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Zaungast

Sorry, I think you miss a lot about the motivation and understanding behind such news items - even though you start sneering at the right point:

  • "American jury system is a crazy lottery": This is actually close to what they're saying. But "lottery" would imply that you can win or lose, while the image conveyed here tells you there are *ALWAYS* big amounts to be paid.
  • I don't think German news link this very much to the jury system.
  • And it never occurred to me that this should be a sob-story for the poor corporations milked, I think the nature of the defendant doesn't matter here for the German audience. And btw, a tobacco giant doesn't make a good underdog for public sympathy even in Germany.
  • And you're not saying "am deutschen Wesen soll die Welt genesen" (no reflexive verb here) is the point the BBC is going to make, are you. As a matter of fact, German non-lawyers are not very likely to be proud of the German legal system - not because it has so bad a reputation, but because lawyers and jurisdiction are always somewhat toxic and strange to the man in the street. So the scheduled reaction is "Thank God they are not like this over here so far" rather than "we would have done better".
  • Yes, frequently the weirdness exotic nature of such giant sums is the main point of the news. And no, here it isn't: Tobacco industry is a specific topic, and it is an open question whether or how hard governments can or should tackle them for the sake of health protection. So this is also a showcase: Look what others are doing about it.


But now for the actual contents, since I'm eager to learn something about this.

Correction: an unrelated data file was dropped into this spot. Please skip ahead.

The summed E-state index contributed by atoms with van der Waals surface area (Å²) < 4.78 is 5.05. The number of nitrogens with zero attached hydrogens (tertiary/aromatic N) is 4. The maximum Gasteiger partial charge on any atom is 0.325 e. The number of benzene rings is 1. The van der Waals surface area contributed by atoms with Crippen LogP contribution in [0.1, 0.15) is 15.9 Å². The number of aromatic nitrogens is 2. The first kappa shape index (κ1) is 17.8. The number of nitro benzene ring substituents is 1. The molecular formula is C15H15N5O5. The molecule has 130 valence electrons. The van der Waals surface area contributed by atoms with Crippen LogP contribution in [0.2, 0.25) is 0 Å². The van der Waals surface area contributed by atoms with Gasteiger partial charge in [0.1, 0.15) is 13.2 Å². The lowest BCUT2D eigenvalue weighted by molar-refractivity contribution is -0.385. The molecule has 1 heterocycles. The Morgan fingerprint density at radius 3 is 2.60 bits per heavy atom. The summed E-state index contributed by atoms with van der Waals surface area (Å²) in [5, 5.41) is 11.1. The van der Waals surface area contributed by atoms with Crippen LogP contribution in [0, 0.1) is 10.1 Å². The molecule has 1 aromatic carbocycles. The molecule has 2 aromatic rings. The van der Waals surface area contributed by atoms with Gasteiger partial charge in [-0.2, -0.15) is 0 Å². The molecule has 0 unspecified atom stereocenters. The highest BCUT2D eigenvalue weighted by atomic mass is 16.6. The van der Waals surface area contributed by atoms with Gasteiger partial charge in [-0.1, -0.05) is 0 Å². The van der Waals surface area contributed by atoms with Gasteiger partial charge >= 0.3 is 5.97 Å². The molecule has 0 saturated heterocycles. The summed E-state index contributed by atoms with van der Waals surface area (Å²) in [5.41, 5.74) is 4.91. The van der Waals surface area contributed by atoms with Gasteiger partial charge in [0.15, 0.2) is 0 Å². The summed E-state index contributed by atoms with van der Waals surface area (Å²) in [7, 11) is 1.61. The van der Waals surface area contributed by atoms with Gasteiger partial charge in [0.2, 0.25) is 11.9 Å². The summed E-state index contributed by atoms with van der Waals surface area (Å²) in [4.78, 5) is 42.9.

"punitive damages are rarely awarded"/"Most punitive damage awards are modest in amount":
That's hardly relevant for this case since, you know, it was indeed awarded here.
The Spiegel article you linked to features the headline "Reynolds to pay xxx to widow" rather than "American corporations to pay another round of billion dollar verdicts this year". I haven't come across a single line in browsing the news about this case that implies that this is a normal case.

What's more important: Obviously, punitive damages can be awarded by American courts in astronomic amounts, theoretically and practically. Didn't that come across correctly?

As to the most important point:
"No, the tobacco company will of course never have to pay the $23.6 billion verdict. An appeals court, following rules laid down by the American Supreme Court, will reduce it to a tiny fraction of that size. "
So - what's the point in awarding it then in the first place?
Does that imply that you are actually forced to appeal to the Supreme Court, so that some verdicts aren't even supposed to be final?
That's news to me, and an interesting point (doesn't that defeat the whole concept of a 'verdict'?).
This actually may be the point of confusion that hardly anybody outside the US understands. And considering it, I see a large part of the fault for this confusion on the side of this weird system.

renke

Not sure if you believe in some "Bildungsauftrag" of your blog - but it worked for me.

I saw the "billions in compensation" headlines and thought of the explanation you gave about this part of US American jurisdiction in the past :)

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